Flower literacy slowly returning

It's like riding a bike - the language of flowers is slowing returning after years of ignoring it.

I have great admiration for serious gardeners: people who grow their own seedlings, discuss pH levels, and can tell the difference between a Harmony and a Bee Imp marigold at 10 feet. Their gardens are immaculate, they take edging very seriously, and their lawns could double as fairways.

I am not one of these gardeners. I’m doing well if I manage to keep a poinsettia alive until New Year’s Day, and the less said about the garden, the better. Two weeks ago, however, I set out to tackle the wilderness that was our front yard. We don’t have a flamethrower, and I suspect that bylaws don’t allow the use of napalm within village limits, so it was on with the gardening gloves (once I found them) and out with the weed spike (after buying a new one, the old one having gone AWOL).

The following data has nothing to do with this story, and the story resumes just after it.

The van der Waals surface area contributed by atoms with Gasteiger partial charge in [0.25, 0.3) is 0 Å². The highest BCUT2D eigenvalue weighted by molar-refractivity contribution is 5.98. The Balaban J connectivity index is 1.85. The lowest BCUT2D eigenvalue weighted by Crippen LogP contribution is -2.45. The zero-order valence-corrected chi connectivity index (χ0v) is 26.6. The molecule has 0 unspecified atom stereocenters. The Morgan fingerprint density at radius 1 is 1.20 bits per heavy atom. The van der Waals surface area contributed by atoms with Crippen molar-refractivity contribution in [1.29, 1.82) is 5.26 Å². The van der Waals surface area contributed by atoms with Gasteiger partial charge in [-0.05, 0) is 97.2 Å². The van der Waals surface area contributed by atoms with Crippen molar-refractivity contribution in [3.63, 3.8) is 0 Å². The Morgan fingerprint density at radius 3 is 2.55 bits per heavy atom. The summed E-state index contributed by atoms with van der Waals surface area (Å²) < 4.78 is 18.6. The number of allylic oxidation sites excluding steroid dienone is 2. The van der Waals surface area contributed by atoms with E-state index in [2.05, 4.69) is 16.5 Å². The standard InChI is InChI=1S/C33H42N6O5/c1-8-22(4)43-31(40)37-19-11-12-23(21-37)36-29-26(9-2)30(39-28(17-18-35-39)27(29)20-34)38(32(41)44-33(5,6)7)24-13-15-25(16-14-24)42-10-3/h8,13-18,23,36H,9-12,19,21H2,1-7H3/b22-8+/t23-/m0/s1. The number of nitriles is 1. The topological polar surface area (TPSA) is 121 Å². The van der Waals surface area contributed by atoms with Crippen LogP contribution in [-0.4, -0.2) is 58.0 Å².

It took two days, and the help of other family members (good thing I bought two spikes), but I finally got the yard looking tidy once more. Something was missing, however, so off for flowers I went. It’s been a long time since I bought plants, and at first it was rather like re-learning a language I once knew (“I bought these flowers once – yellow – no, not marigolds – kind of papery . . .”). After a time, though, it started coming back to me, and I rolled the no-longer-forgotten names around my tongue. Calendula. Gazania. Lobelia. Bacopa. Calibrachoa. And of course old favourites such as petunias, marigolds, violas, and pansies, glowing like jewels.

In 1872 my great-uncle, George Munro Grant, passed through the area while accompanying Sir Sandford Fleming on his surveying trip across Canada, and wrote of their travels in the book Ocean to Ocean (1873). The area around Ashcroft and Cache Creek, he said, was “no more a desert than are the rich valleys of California. Like them, it will grow anything, if irrigated.” Despite my lack of a green thumb, I’ll try to prove Uncle George right. And who knows? By the end of the summer I might be able to tell the difference between Harmony and Bee Imp marigolds myself.

Barbara Roden is a Guest Editorialist for this week’s Ashcroft-Cache Creek Journal.